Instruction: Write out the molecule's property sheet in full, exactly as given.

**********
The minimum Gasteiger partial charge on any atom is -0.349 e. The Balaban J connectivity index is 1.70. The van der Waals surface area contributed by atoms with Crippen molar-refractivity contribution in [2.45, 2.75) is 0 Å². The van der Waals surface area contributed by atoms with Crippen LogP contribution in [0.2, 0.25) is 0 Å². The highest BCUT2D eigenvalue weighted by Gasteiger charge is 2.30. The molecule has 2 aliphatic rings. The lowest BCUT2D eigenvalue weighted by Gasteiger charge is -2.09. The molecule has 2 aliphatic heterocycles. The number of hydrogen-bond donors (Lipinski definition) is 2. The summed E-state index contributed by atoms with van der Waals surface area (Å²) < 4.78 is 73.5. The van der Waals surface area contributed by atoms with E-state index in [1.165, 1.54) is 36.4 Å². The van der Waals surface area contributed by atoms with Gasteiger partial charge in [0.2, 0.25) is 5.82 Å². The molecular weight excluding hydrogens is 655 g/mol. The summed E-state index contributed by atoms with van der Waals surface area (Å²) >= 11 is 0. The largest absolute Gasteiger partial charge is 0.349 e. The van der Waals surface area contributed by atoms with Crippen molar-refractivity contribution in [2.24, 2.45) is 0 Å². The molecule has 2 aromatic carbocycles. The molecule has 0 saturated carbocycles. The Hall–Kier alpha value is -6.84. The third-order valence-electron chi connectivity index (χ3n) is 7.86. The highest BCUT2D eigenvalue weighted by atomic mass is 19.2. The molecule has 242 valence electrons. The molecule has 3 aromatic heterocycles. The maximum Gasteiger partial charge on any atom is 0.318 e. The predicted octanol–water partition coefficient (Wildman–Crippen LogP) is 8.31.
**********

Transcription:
The minimum Gasteiger partial charge on any atom is -0.349 e. The Balaban J connectivity index is 1.70. The van der Waals surface area contributed by atoms with Crippen molar-refractivity contribution in [2.45, 2.75) is 0 Å². The van der Waals surface area contributed by atoms with Crippen LogP contribution in [0.2, 0.25) is 0 Å². The highest BCUT2D eigenvalue weighted by Gasteiger charge is 2.30. The molecule has 2 aliphatic rings. The lowest BCUT2D eigenvalue weighted by Gasteiger charge is -2.09. The molecule has 2 aliphatic heterocycles. The number of hydrogen-bond donors (Lipinski definition) is 2. The summed E-state index contributed by atoms with van der Waals surface area (Å²) < 4.78 is 73.5. The van der Waals surface area contributed by atoms with E-state index in [1.165, 1.54) is 36.4 Å². The van der Waals surface area contributed by atoms with Gasteiger partial charge in [0.2, 0.25) is 5.82 Å². The molecular weight excluding hydrogens is 655 g/mol. The summed E-state index contributed by atoms with van der Waals surface area (Å²) >= 11 is 0. The largest absolute Gasteiger partial charge is 0.349 e. The van der Waals surface area contributed by atoms with Crippen molar-refractivity contribution in [2.24, 2.45) is 0 Å². The molecule has 2 aromatic carbocycles. The molecule has 0 saturated carbocycles. The Hall–Kier alpha value is -6.84. The third-order valence-electron chi connectivity index (χ3n) is 7.86. The highest BCUT2D eigenvalue weighted by atomic mass is 19.2. The molecule has 242 valence electrons. The molecule has 3 aromatic heterocycles. The maximum Gasteiger partial charge on any atom is 0.318 e. The predicted octanol–water partition coefficient (Wildman–Crippen LogP) is 8.31.